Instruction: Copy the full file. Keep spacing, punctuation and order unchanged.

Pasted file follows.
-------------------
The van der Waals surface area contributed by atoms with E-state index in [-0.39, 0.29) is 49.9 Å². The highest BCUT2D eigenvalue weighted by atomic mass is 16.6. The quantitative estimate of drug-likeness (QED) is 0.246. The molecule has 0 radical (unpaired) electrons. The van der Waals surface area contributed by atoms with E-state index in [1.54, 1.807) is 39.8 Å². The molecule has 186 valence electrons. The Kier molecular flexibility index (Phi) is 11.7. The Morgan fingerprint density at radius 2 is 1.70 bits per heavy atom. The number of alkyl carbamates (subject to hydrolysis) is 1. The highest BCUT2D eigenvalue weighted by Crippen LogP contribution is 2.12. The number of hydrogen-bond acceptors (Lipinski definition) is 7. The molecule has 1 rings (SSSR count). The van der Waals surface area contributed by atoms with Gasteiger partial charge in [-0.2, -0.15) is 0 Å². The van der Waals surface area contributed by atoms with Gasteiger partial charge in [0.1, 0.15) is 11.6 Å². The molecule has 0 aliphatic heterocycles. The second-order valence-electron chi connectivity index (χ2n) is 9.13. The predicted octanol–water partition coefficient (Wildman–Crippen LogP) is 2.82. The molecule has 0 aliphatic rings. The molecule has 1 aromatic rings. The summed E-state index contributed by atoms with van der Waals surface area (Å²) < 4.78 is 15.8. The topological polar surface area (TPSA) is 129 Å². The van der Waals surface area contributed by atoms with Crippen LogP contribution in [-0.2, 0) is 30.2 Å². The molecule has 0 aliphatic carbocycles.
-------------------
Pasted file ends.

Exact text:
The van der Waals surface area contributed by atoms with E-state index in [-0.39, 0.29) is 49.9 Å². The highest BCUT2D eigenvalue weighted by atomic mass is 16.6. The quantitative estimate of drug-likeness (QED) is 0.246. The molecule has 0 radical (unpaired) electrons. The van der Waals surface area contributed by atoms with E-state index in [1.54, 1.807) is 39.8 Å². The molecule has 186 valence electrons. The Kier molecular flexibility index (Phi) is 11.7. The Morgan fingerprint density at radius 2 is 1.70 bits per heavy atom. The number of alkyl carbamates (subject to hydrolysis) is 1. The highest BCUT2D eigenvalue weighted by Crippen LogP contribution is 2.12. The number of hydrogen-bond acceptors (Lipinski definition) is 7. The molecule has 1 rings (SSSR count). The van der Waals surface area contributed by atoms with Gasteiger partial charge in [-0.2, -0.15) is 0 Å². The van der Waals surface area contributed by atoms with Gasteiger partial charge in [0.1, 0.15) is 11.6 Å². The molecule has 0 aliphatic heterocycles. The second-order valence-electron chi connectivity index (χ2n) is 9.13. The predicted octanol–water partition coefficient (Wildman–Crippen LogP) is 2.82. The molecule has 0 aliphatic rings. The molecule has 1 aromatic rings. The summed E-state index contributed by atoms with van der Waals surface area (Å²) < 4.78 is 15.8. The topological polar surface area (TPSA) is 129 Å². The van der Waals surface area contributed by atoms with Crippen LogP contribution in [-0.2, 0) is 30.2 Å². The molecule has 0 aliphatic carbocycles.